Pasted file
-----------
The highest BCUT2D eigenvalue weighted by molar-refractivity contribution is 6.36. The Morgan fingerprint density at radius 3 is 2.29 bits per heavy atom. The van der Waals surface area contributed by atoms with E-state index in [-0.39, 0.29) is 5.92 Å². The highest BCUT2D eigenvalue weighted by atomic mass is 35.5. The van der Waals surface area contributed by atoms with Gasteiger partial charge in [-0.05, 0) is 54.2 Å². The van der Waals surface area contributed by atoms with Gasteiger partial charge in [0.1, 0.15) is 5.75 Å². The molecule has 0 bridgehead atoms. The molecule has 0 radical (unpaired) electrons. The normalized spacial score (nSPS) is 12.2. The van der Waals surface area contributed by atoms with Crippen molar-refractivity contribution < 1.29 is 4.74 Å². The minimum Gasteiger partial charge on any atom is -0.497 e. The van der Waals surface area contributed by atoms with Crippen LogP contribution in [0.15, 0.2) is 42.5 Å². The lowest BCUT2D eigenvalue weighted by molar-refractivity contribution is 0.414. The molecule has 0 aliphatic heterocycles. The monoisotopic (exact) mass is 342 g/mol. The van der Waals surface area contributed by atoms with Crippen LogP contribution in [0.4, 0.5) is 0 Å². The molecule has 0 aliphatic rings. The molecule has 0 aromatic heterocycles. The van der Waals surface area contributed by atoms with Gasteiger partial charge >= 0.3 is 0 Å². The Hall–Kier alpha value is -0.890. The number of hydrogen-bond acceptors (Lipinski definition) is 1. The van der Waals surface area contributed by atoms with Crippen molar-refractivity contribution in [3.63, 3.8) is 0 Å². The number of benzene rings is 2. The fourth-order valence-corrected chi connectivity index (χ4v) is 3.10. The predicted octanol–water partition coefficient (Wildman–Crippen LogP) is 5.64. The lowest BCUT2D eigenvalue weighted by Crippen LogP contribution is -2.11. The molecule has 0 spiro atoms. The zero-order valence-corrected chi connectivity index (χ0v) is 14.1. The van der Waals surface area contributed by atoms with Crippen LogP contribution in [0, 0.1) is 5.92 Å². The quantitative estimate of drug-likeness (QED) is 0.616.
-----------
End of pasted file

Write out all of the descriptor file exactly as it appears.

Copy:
The highest BCUT2D eigenvalue weighted by molar-refractivity contribution is 6.36. The Morgan fingerprint density at radius 3 is 2.29 bits per heavy atom. The van der Waals surface area contributed by atoms with E-state index in [-0.39, 0.29) is 5.92 Å². The highest BCUT2D eigenvalue weighted by atomic mass is 35.5. The van der Waals surface area contributed by atoms with Gasteiger partial charge in [-0.05, 0) is 54.2 Å². The van der Waals surface area contributed by atoms with Gasteiger partial charge in [0.1, 0.15) is 5.75 Å². The molecule has 0 bridgehead atoms. The molecule has 0 radical (unpaired) electrons. The normalized spacial score (nSPS) is 12.2. The van der Waals surface area contributed by atoms with Crippen molar-refractivity contribution < 1.29 is 4.74 Å². The minimum Gasteiger partial charge on any atom is -0.497 e. The van der Waals surface area contributed by atoms with Crippen LogP contribution in [0.15, 0.2) is 42.5 Å². The lowest BCUT2D eigenvalue weighted by molar-refractivity contribution is 0.414. The molecule has 0 aliphatic heterocycles. The monoisotopic (exact) mass is 342 g/mol. The van der Waals surface area contributed by atoms with Crippen LogP contribution in [0.4, 0.5) is 0 Å². The molecule has 0 aliphatic rings. The molecule has 0 aromatic heterocycles. The van der Waals surface area contributed by atoms with Gasteiger partial charge >= 0.3 is 0 Å². The Hall–Kier alpha value is -0.890. The number of hydrogen-bond acceptors (Lipinski definition) is 1. The van der Waals surface area contributed by atoms with Crippen molar-refractivity contribution in [3.63, 3.8) is 0 Å². The number of benzene rings is 2. The fourth-order valence-corrected chi connectivity index (χ4v) is 3.10. The predicted octanol–water partition coefficient (Wildman–Crippen LogP) is 5.64. The lowest BCUT2D eigenvalue weighted by Crippen LogP contribution is -2.11. The molecule has 0 spiro atoms. The zero-order valence-corrected chi connectivity index (χ0v) is 14.1. The van der Waals surface area contributed by atoms with Crippen LogP contribution in [0, 0.1) is 5.92 Å². The quantitative estimate of drug-likeness (QED) is 0.616.